College is an exciting time that opens many doors to the present and future. However, we can sometimes get so lost in the frenzy of friends, attending class, studying for exams, meeting deadlines and going out that we forget to take the time to check in on one another. Conversations become casual and can be difficult to have with a friend who shrugs off their warning signs. Be aware of your friends and classmates' behaviors and emotions. If you have concerns, speak up and show your concern. Be persistent. Be one of the nine.
They are not hanging out with friends, hiding and avoiding social situations, and making plans not to be around. They may be having problems with peers and having trouble making friends.
They are missing classes, failing in school, having trouble concentrating, overly stressed out or anxious about school.
They have changed completely, aren't acting like themselves anymore, started smoking cigarettes recently or something else that is out of character. Their moods are all over the place and their personality and way of acting is changing dramatically.
They are sad a lot of the time, have low energy, are not taking care of their personal hygiene, having episodes of crying without an obvious reason. They are really stressed out or anxious and not coping, may be agitated and can't handle criticism.
They are driving irresponsibly, drinking too much, using drugs to excess, using prescription drugs without medical supervision. They are hurting themselves intentionally - cutting, burning, hitting, breaking bones, choking, etc.
They are communicating thoughts of suicide, texting, tweeting, or saying things like: I wish I were dead; I'm going to end it all; You will be better off without me; What's the point of living?; Soon you won't have to worry about me; Who cares if I'm dead anyway?
They are not eating or are eating to excess, lost or gained a lot of weight in a short period of time.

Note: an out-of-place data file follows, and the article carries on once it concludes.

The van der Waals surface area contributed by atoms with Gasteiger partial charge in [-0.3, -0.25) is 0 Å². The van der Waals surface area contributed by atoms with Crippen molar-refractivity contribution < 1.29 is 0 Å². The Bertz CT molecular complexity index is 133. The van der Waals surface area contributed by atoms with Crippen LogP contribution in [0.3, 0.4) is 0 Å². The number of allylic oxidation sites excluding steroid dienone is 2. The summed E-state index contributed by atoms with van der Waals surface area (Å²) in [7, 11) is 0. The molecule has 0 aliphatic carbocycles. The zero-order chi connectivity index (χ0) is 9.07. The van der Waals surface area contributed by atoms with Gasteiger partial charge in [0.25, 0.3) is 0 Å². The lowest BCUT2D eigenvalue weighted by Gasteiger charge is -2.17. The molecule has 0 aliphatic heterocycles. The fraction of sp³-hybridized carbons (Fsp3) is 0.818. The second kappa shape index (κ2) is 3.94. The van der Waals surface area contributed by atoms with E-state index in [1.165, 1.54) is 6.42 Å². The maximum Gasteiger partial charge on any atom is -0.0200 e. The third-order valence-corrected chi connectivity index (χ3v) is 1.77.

They are having trouble sleeping, sleeping too much or too little.
They recently went through a traumatic event or are experiencing distress from a past trauma and haven't gotten help – bad break-up, death or illness of a loved one, rape or sexual assault, domestic violence, child abuse, etc.
They are giving away prized possessions or valuable items like their favorite necklace, movies/music, clothing item, piece of a collection, etc.
Everyone has down days once in a while and for some, external stressors, brain chemistry, or a combination of both can lead to depression. People can become depressed when under a great deal of stress (like moving away to college, a parent's illness, divorce or loss of job, keeping up with grades, paying for college, etc.). Even when things seem the darkest, there is help available.
Educating yourself about living with mental illness and mental health struggles is one of the best ways you can help yourself or a friend. By being educated, understanding, and supportive, friends can be a valued asset to recovery.
Talking about mental illness and available treatment helps reduce the stigma and keeps the conversation positive and hopeful.
How can I help my friend?
One thing to remember is that noticing, speaking up, and being authentic and present in your relationships may be the first and most important step in saving a life. Consider taking the first step yourself; bring them to counseling and help them find the support they may need. Always be present and supportive, listen diligently and be a shoulder they can lean on. Reach out and stay connected, even a simple text or phone call can go a long way.
If you feel you cannot reach out personally there are an abundance of resources and professionals you can turn to that can provide assistance. Reach out to someone- whether they are a trusted family member, teacher, or mental health professional and check out the resources section below.
You are not alone!
If you feel you or your friend needs help, call the National Suicide Prevention Lifeline number 1-800-273-TALK (8255) (or 911 if immediate assistance is needed).
If in doubt, it doesn't hurt to call. They will listen.
There are many ways that you can get involved in raising awareness about mental health, mental illness and the importance of suicide prevention.
If a friend is unwilling to go to a direct service, you can suggest going to a trusted professor, advisor, coach, etc. who can assist in getting them into the right person's hands. Although it is ideal that your friend is an active participant in seeking out the help they need, sometimes your persuasion is not enough, in which case you may have to seek the assistance of a third party on your friend's behalf, even without their permission. The important thing is that you do not keep your concerns to yourself.